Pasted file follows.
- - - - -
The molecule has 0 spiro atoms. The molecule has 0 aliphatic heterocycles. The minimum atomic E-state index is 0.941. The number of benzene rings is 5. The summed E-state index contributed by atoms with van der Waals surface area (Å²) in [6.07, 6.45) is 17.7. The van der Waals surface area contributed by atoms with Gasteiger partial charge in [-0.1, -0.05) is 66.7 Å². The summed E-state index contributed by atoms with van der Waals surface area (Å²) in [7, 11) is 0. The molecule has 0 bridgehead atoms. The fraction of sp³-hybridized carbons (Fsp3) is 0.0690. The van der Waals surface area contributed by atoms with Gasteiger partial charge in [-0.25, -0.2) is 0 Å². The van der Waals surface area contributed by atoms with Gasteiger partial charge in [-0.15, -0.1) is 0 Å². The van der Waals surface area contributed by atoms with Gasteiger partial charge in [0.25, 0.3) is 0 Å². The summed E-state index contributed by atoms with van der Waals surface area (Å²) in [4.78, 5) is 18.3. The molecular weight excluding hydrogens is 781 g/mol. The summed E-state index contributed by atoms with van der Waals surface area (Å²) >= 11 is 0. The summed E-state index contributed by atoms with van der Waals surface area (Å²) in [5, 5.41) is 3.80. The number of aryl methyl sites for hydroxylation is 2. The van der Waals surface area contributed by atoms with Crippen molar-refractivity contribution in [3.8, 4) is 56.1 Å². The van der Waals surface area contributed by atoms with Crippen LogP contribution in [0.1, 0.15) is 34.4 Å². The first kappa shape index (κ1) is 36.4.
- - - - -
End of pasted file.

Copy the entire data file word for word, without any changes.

The molecule has 0 spiro atoms. The molecule has 0 aliphatic heterocycles. The minimum atomic E-state index is 0.941. The number of benzene rings is 5. The summed E-state index contributed by atoms with van der Waals surface area (Å²) in [6.07, 6.45) is 17.7. The van der Waals surface area contributed by atoms with Gasteiger partial charge in [-0.1, -0.05) is 66.7 Å². The summed E-state index contributed by atoms with van der Waals surface area (Å²) in [7, 11) is 0. The molecule has 0 bridgehead atoms. The fraction of sp³-hybridized carbons (Fsp3) is 0.0690. The van der Waals surface area contributed by atoms with Gasteiger partial charge in [-0.25, -0.2) is 0 Å². The van der Waals surface area contributed by atoms with Gasteiger partial charge in [-0.15, -0.1) is 0 Å². The van der Waals surface area contributed by atoms with Gasteiger partial charge in [0.25, 0.3) is 0 Å². The summed E-state index contributed by atoms with van der Waals surface area (Å²) in [4.78, 5) is 18.3. The molecular weight excluding hydrogens is 781 g/mol. The summed E-state index contributed by atoms with van der Waals surface area (Å²) >= 11 is 0. The summed E-state index contributed by atoms with van der Waals surface area (Å²) in [5, 5.41) is 3.80. The number of aryl methyl sites for hydroxylation is 2. The van der Waals surface area contributed by atoms with Crippen molar-refractivity contribution in [3.8, 4) is 56.1 Å². The van der Waals surface area contributed by atoms with Crippen LogP contribution in [0.1, 0.15) is 34.4 Å². The first kappa shape index (κ1) is 36.4.